Open Access News

News from the open access movement

Wednesday, October 15, 2008

James Grimmelman on OA law

Nancy Scola, Worldchanging Interview: James Grimmelmann on Open Access Law, WorldChanging, October 13, 2008.  Excerpt:

James Grimmelmann is something of a rare hybrid. As a former Microsoft programmer, he's an accomplished technologist. And as a graduate of Yale Law School and an associate professor at New York Law School, he's an accomplished legal scholar. When he looks at the world of U.S. law though his technology lens, he sees enormous potential for the Internet to break down the walls keeping legal code out of the reach of the general public.

When the state of Oregon filed suit against an online publisher, claiming copyright over the state's laws, Grimmelmann was provoked into action. He issued a white paper called "Copyright, Technology, and Access to the Law: An Opinionated Primer" [PS: blogged here June 19, 2008] ....

In an e-mail interview, James explained why the Open Access Law Project is an idea whose time has come.

What problems in the American legal system does an "open access" approach aim to fix?

Our legal system and our laws are amazingly complex.The last thing we need is to make it even harder by keeping our laws trapped in expensive books with bad indexes....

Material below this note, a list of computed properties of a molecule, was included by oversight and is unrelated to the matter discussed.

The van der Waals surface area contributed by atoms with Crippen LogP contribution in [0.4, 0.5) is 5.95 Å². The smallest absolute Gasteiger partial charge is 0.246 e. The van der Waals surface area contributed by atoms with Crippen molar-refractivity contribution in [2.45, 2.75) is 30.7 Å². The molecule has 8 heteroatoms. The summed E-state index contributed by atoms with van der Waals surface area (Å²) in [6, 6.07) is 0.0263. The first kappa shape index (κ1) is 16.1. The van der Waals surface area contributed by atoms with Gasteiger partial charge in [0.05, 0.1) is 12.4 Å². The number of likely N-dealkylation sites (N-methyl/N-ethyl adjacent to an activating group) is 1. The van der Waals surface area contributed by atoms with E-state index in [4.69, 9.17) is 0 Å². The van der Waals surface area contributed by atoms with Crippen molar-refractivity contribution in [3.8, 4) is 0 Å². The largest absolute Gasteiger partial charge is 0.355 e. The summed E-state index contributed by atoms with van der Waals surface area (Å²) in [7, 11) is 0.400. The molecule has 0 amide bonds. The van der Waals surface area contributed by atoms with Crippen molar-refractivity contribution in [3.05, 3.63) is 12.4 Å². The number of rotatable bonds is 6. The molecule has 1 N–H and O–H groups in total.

How has the Internet changed things?

Pre-Internet, publishing and distributing law books was expensive. The executive branch alone puts out over 70,000 pages of law a year. An annual subscription to the Federal Register will run you almost $1,000 -- and they're just covering the raw printing costs. Ordinary citizens can't afford that, which means going to a library if you want to look up a single point of law somewhere in there. With the Internet, the Government Printing Office puts the whole thing online, updated daily, and you can consult it for free in seconds.

Plus, all sorts of great applications and tools are really only feasible online. What if you could click on a legal clause and it would change into a diagram showing you how the words fit together? Jump straight from any law to the most recent court decision on it? Compare the same issue across all 50 states automatically?

That's what happens when you turn loose the raw materials of law and let people combine, remix, and analyze them.

Where does your work fit into the greater (and growing) movement to make institutions from government to academia more transparent?

It's all part of the same set of efforts. Ultimately, the open access drive is the same: take advantage of the Internet to really achieve that potential while answering people's concerns. Open access is a way of looking at the world that just fills you with a sense of infinitely-renewable optimism. And generosity. And wonder.